Comments

jimwg said…
I would not just let Lauri Keagle and hit and run outfits like NWI.com sashay away whistling after making such a coyly slanderous accusation. I'd royally call them on the carpet in spades to back-up what they reported because they irresponsibly and maliciously fan the flames among the largely science ignorant public which know more about the newest American Idol than what makes the lights go on in their homes. Ditto the slings of anti-Millstone Nancy Burton. I'd have such "activists" whip up more proof than fear that nuke plants are inherently imminent hazards via the plausibility of an asteroid strike. I want to call out their standards of safety concern to range across the full spectrum of the energy industry in injuries, deaths and property destroyed. I'd even go beyond that and ask whether they're as concerned of super-pathogens stored at medical and bio research centers which if escaped might generate plagues more horrid and inescapable than any nuclear event. I wonder -- are there any evacuation plans set around these research facilities?

More over, most all school teachers indiscriminately pick-up what's cited by anti-nuclear power people more than the government or industry or scientific literature. While the atom is the ultimate core of nature ("green"), children are discouraged from presenting nuclear energy as science fair projects. The mostly nuclear-clueless public, whose concepts of radioactivity stem from anti-corporate activists to 1950's B-movies, is tossed catchy fear phrases such as "The reality and scientific fact of nuclear energy is what I call the three C's, You can't control it, you can't contain it, and you can't clean it up. These are three facts you have to accept if you support nuclear power." I don't know what rock such quoters have been living under to state that atomic power hasn't overwhelmingly been successfully controlled (hence contained) nearly sixty years from power plants to seagoing vessels. One would have to be zealously and implacably philosophically anti-nuclear to overlook such. Nor have I heard that residual radioactivity has exactly left Hiroshima and Nagasaki or Three Mile Island's local communities sterile glowing deserts.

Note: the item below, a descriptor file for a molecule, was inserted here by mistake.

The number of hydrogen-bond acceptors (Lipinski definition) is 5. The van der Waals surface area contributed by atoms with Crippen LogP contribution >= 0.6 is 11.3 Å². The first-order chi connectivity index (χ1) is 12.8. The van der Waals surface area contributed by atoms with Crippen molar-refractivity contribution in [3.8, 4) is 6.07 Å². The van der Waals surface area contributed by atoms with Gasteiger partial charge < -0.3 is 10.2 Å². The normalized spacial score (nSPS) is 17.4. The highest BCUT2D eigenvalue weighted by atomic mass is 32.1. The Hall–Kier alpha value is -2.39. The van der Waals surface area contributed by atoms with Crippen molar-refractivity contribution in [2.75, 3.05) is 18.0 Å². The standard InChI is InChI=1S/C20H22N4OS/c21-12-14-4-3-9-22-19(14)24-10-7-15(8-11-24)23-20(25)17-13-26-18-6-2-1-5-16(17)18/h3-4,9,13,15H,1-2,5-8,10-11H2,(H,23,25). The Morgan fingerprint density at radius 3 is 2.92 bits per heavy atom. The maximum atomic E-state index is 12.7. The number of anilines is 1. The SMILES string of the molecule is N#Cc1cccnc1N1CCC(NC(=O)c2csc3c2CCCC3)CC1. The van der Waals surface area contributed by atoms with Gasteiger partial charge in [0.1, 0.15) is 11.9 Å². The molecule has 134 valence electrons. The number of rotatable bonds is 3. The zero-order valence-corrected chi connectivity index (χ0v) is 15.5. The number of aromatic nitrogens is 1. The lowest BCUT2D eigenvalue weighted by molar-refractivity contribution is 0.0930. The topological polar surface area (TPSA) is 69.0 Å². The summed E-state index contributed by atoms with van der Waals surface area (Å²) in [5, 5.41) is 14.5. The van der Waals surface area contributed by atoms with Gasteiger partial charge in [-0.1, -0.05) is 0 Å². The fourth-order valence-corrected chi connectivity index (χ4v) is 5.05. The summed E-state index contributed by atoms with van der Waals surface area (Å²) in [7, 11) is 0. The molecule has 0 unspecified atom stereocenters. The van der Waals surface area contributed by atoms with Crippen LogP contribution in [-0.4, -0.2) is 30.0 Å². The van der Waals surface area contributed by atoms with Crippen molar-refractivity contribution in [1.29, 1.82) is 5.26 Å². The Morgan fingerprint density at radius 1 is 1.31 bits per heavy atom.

Such disinformation needs to be countered by factual information and education, but those facts are useless locked up within one church. More than ever nuclear power and research is fighting for acceptability and its life and such an't be left to the media to correct the activities and pitchforks of fear legistation popping up to abolish nuclear power. This Blog and NEI have superb nuclear facts vs myths entries of enormous fair and factual educational quality, but they're virtually quarantined from enlightening the public where it counts. I'd like to see their articles -- even just as a gesture -- sent to major media outlets just to see the response they'd receive -- if they receive any notice at all much less are responsibly and fairly featured.

Then we can proceed with the most basic question of all, why not?

James Greenidge